Eyes of Fire, Back On the Map!

Hey, did any of you guys watch this year's critically acclaimed horror The VVitch this summer and think: eh, pretty cool, but it would've been just that little bit more enjoyable if it had been an even weirder, obscure 80s film?  Well, then have I got news for you - it was!  It's call Eyes of Fire from 1983, and it's really pretty cool, even though it's somehow managed to never have been released on DVD or blu-ray to this day.

Update 8/22/16 - 2/31/22: It's so great to strip the M.I.A. tag off of a post.  For a while, hopes we're up that Lions Gate might release this through their Vestron line, right up until Severin surprised us all with their announcement.  Not only is it restored, in widescreen and HD with some nice special features, but it turns out there's even an alternate version that's over 20 minutes longer!
To be fair, The VVitch isn't really Eyes of Fire 2016, either in the sense of being an obscure remake or a rip-off.  But the former seems to owe enough to the latter to at least raise an eyebrow or two.  A strict, pious early American settler is driven out of his settlement for religious reasons and forced to take his family to try and live out on their own.  They set up a tiny farm out away from anybody else, but things start to go wrong for them, and we see that it's due to subtle the influence of an evil witch living in the surrounding woods.  And what starts as a tragic, corrupting miasma of omens and bad fortune slowly builds into an ultimately fatal conflict, testing the family's faith and pitting them against each other.  That is the plot to both films.

But of course, once you dig into the particulars, strong distinctions start to appear all over the place, and each can be safely said to be their own movie.  So let's talk about what sets Eyes of Fire apart.  The patriarch in Eyes is exiled specifically for objecting to the burning women as witches, and it's believed by many that at least one of the women in his company is a witch... and so when the family is cast off down the river on a rickety old raft and takes up shelter in some burned down cabins they stumble upon in a valley (the lord provides, or huge "get out of there" red flag?), it's unclear whether the malevolence set upon them is coming internally or externally.  This film also has the extra twist that the family has been pushed into Shawnee Indian territory, and after an initial attack, it's never really clear whether any trouble happening upon them is the work of local Indians, a witch, or their own madness.  And I won't get too spoilery here, but I will say that when all is revealed, it's not a disappointment.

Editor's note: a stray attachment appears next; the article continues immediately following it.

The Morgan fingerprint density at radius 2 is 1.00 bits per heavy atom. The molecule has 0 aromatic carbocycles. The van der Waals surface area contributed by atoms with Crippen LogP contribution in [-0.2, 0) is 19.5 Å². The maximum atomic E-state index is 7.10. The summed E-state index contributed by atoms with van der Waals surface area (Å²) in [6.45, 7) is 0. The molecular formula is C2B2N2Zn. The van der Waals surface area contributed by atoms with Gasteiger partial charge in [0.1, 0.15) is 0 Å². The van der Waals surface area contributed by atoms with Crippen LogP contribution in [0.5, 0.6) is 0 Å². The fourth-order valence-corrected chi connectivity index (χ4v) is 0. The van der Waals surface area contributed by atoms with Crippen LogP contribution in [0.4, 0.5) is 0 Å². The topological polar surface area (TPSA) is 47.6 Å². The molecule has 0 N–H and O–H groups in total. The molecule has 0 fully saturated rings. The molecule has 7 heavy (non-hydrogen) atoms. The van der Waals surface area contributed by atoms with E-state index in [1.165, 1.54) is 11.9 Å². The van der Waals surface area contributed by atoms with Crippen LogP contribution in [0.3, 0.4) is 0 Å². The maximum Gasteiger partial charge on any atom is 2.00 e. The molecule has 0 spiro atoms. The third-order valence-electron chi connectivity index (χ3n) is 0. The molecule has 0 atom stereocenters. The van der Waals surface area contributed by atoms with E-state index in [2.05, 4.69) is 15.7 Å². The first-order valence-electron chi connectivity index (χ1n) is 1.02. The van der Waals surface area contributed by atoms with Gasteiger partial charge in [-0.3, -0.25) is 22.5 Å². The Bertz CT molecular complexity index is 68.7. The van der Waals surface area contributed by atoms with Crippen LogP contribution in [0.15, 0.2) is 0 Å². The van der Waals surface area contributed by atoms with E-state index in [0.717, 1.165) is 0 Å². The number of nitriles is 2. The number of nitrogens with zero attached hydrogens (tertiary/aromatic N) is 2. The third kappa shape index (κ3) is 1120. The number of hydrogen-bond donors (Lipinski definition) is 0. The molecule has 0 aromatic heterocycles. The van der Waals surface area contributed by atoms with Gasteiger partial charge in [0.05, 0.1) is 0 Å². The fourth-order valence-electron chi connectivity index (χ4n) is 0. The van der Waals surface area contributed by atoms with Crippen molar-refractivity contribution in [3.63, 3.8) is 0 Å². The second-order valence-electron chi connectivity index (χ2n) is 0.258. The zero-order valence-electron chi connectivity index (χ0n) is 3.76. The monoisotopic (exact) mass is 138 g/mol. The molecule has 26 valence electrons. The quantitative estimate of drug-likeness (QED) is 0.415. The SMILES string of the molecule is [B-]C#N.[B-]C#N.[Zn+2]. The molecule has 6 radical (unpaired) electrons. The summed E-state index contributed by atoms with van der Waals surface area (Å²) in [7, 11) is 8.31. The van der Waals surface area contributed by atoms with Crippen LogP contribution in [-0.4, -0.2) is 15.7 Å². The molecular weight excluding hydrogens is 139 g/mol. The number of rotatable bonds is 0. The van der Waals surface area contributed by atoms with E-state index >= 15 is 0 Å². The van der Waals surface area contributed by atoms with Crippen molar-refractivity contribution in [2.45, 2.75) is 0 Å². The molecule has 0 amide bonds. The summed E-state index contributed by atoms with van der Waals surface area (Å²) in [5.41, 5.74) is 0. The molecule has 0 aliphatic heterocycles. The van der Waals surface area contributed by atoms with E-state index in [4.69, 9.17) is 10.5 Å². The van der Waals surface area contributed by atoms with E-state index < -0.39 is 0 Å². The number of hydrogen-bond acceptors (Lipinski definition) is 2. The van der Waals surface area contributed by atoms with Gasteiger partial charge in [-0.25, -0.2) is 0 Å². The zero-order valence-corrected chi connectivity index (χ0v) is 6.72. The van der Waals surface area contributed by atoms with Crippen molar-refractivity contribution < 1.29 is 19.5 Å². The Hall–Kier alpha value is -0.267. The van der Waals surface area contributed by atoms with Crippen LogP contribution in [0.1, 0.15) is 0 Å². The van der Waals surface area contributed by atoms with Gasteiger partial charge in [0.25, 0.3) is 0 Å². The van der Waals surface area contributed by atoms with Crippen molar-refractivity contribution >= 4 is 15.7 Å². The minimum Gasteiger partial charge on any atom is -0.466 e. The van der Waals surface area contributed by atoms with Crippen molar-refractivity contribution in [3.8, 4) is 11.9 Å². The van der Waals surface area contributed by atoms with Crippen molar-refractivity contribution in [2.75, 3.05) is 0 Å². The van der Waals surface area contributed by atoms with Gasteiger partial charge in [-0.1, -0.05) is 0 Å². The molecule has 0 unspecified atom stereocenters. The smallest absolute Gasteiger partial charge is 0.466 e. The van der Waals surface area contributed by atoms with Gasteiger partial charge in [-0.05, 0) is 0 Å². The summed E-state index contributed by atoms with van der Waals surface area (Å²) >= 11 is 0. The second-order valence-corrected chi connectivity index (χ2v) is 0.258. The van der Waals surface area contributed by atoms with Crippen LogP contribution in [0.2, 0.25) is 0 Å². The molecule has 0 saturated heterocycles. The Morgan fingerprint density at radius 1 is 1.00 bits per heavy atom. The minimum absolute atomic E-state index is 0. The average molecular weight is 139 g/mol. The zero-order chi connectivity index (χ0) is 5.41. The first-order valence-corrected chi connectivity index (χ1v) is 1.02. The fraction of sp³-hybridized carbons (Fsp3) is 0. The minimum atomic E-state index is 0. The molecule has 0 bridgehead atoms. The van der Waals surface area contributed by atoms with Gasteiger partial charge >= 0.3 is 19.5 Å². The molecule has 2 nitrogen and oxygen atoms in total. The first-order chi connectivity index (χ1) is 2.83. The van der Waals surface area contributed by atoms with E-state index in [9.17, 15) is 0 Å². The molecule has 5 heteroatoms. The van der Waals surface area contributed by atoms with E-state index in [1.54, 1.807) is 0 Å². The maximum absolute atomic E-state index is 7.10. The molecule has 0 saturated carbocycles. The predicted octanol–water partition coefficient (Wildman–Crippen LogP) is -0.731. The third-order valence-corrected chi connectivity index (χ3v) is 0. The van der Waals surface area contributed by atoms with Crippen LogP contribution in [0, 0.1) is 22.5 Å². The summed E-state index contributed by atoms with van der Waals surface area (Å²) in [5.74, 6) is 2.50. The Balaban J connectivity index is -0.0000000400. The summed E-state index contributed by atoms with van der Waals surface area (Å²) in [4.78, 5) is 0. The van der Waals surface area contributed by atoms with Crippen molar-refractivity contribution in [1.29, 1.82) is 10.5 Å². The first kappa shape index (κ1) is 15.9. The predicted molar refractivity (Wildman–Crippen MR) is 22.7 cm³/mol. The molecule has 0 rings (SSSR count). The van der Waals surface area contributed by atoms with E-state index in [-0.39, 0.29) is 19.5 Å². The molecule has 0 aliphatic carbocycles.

This is a pretty smart, original horror film.  It's not perfect - its budget shows.  It has some pretty great production values for the most part, with terrific locations beautifully shot.  And the special effects range from awesome to dodgy and dated... but always inventive.  A wide variety of techniques are used, so it's always fascinating: disappearing, slightly inhuman figures in the woods, faces in trees, black skies.  Thankfully, the movie is played completely earnestly - there's nothing campy or tongue-in-cheek within a mile of this film.  Except for a cheesy French accent in the very beginning, the cast do a good job of maintaining period-style language, though it isn't quite as distant as what we got in The VVitch. There's some surprisingly good dialogue.  And despite all the television actors, this is not a made for TV movie; so while this isn't a terribly graphic, gory film, it's also not a predictable kind of exercise in PG-safe nobody will die affairs.  Overall, this film has the feeling of a first-time filmmaker's devout attempt at a masterpiece that was going to blow the world away; and although it never really succeeded, it's still pretty damn interesting in an off-the-beaten-track kind of way.